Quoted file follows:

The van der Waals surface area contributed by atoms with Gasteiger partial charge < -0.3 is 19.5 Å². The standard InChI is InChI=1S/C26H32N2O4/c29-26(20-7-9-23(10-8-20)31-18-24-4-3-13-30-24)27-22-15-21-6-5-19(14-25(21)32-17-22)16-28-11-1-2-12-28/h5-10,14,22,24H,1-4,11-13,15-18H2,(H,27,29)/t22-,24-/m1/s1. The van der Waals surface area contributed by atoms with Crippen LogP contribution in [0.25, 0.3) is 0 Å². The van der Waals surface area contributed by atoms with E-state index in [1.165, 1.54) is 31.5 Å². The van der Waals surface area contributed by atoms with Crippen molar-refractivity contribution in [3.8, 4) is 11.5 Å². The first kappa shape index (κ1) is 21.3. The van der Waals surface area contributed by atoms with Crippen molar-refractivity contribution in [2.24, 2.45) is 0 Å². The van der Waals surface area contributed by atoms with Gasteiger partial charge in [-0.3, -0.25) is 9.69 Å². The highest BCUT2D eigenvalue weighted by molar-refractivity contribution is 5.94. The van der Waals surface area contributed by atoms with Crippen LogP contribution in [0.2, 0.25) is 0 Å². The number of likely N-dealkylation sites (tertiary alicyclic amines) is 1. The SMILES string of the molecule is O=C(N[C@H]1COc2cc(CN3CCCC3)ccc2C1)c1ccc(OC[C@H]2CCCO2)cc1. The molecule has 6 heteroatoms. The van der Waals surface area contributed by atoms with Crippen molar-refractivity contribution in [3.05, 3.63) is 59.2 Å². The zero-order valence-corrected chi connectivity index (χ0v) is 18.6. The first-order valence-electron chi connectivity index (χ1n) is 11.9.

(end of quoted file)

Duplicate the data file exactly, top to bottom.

The van der Waals surface area contributed by atoms with Gasteiger partial charge < -0.3 is 19.5 Å². The standard InChI is InChI=1S/C26H32N2O4/c29-26(20-7-9-23(10-8-20)31-18-24-4-3-13-30-24)27-22-15-21-6-5-19(14-25(21)32-17-22)16-28-11-1-2-12-28/h5-10,14,22,24H,1-4,11-13,15-18H2,(H,27,29)/t22-,24-/m1/s1. The van der Waals surface area contributed by atoms with Crippen LogP contribution in [0.25, 0.3) is 0 Å². The van der Waals surface area contributed by atoms with E-state index in [1.165, 1.54) is 31.5 Å². The van der Waals surface area contributed by atoms with Crippen molar-refractivity contribution in [3.8, 4) is 11.5 Å². The first kappa shape index (κ1) is 21.3. The van der Waals surface area contributed by atoms with Crippen molar-refractivity contribution in [2.24, 2.45) is 0 Å². The van der Waals surface area contributed by atoms with Gasteiger partial charge in [-0.3, -0.25) is 9.69 Å². The highest BCUT2D eigenvalue weighted by molar-refractivity contribution is 5.94. The van der Waals surface area contributed by atoms with Crippen LogP contribution in [0.2, 0.25) is 0 Å². The number of likely N-dealkylation sites (tertiary alicyclic amines) is 1. The SMILES string of the molecule is O=C(N[C@H]1COc2cc(CN3CCCC3)ccc2C1)c1ccc(OC[C@H]2CCCO2)cc1. The molecule has 6 heteroatoms. The van der Waals surface area contributed by atoms with Crippen molar-refractivity contribution in [3.05, 3.63) is 59.2 Å². The zero-order valence-corrected chi connectivity index (χ0v) is 18.6. The first-order valence-electron chi connectivity index (χ1n) is 11.9.